By TOM KEYSER, Staff writer
When administrators at Rensselaer Polytechnic Institute expelled an exhibition two years ago because of concerns it was connected to terrorists, the exhibition quickly found a home. The Sanctuary for Independent Media opened its arms.
Situated in an old church in Troy, the sanctuary found itself on the news pages, an unusual happenstance for an arts-and-media center that presents work that the traditional media usually won't touch. It allowed the Iraqi-born artist Wafaa Bilal to display "Virtual Jihadi," in which he cast himself as a suicide bomber on a mission to assassinate President Bush.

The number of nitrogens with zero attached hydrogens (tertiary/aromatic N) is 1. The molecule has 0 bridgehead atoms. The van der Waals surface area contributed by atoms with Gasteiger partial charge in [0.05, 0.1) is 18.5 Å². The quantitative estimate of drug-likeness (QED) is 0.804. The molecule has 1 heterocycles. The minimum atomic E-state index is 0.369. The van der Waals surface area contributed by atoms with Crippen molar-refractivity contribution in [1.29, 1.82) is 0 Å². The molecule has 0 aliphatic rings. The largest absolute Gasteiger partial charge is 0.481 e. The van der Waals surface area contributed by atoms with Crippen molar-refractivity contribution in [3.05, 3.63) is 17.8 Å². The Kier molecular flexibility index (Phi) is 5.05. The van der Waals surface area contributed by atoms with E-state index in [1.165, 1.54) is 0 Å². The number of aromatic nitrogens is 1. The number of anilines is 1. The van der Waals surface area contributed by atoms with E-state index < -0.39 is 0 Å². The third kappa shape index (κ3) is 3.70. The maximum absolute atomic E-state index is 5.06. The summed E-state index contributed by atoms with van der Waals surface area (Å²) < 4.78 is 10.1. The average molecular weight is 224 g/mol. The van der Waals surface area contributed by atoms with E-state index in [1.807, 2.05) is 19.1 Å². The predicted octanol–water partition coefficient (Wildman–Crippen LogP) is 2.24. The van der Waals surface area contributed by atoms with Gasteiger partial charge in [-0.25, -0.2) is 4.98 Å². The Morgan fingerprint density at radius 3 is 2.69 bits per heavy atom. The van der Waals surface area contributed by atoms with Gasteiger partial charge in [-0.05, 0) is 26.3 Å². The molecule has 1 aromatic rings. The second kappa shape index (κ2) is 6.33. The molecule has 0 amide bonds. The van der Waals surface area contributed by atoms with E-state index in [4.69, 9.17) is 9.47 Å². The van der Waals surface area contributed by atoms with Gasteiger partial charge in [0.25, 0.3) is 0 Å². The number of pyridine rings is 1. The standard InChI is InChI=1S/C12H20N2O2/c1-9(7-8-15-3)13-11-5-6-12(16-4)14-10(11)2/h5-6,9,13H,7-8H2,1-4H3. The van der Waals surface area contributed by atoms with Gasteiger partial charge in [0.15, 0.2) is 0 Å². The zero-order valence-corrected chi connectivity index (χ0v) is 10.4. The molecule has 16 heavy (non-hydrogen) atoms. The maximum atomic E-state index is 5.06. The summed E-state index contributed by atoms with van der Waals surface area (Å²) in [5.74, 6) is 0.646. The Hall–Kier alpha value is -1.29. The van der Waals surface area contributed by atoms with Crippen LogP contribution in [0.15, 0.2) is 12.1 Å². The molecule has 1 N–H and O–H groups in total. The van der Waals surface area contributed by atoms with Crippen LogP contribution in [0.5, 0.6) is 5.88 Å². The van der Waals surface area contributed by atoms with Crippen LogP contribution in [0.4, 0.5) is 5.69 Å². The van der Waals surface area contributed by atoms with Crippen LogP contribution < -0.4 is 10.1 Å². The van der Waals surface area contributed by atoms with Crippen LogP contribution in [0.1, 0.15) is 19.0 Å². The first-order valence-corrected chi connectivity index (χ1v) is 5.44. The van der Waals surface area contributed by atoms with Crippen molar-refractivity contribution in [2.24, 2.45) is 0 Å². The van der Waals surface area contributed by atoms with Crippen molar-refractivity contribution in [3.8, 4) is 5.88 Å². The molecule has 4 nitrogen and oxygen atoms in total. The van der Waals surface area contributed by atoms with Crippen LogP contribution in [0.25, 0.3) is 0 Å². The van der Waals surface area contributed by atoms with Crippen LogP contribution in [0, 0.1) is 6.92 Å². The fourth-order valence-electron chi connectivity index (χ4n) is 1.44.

Protestors, supporters and reporters showed up. But then, the sanctuary slipped back out of the public eye. For many, that's all they know about the place. We sat down with Steve Pierce, executive director, and Branda Miller, arts and education coordinator (and professor of media arts at RPI), to find out more.
The sanctuary is a project of the nonprofit New York Media Alliance. It has operated for five years, relies heavily on volunteers and presents music, films, exhibits, workshops, talks and plays. Its spring season has just started.
Q: How do you decide your season?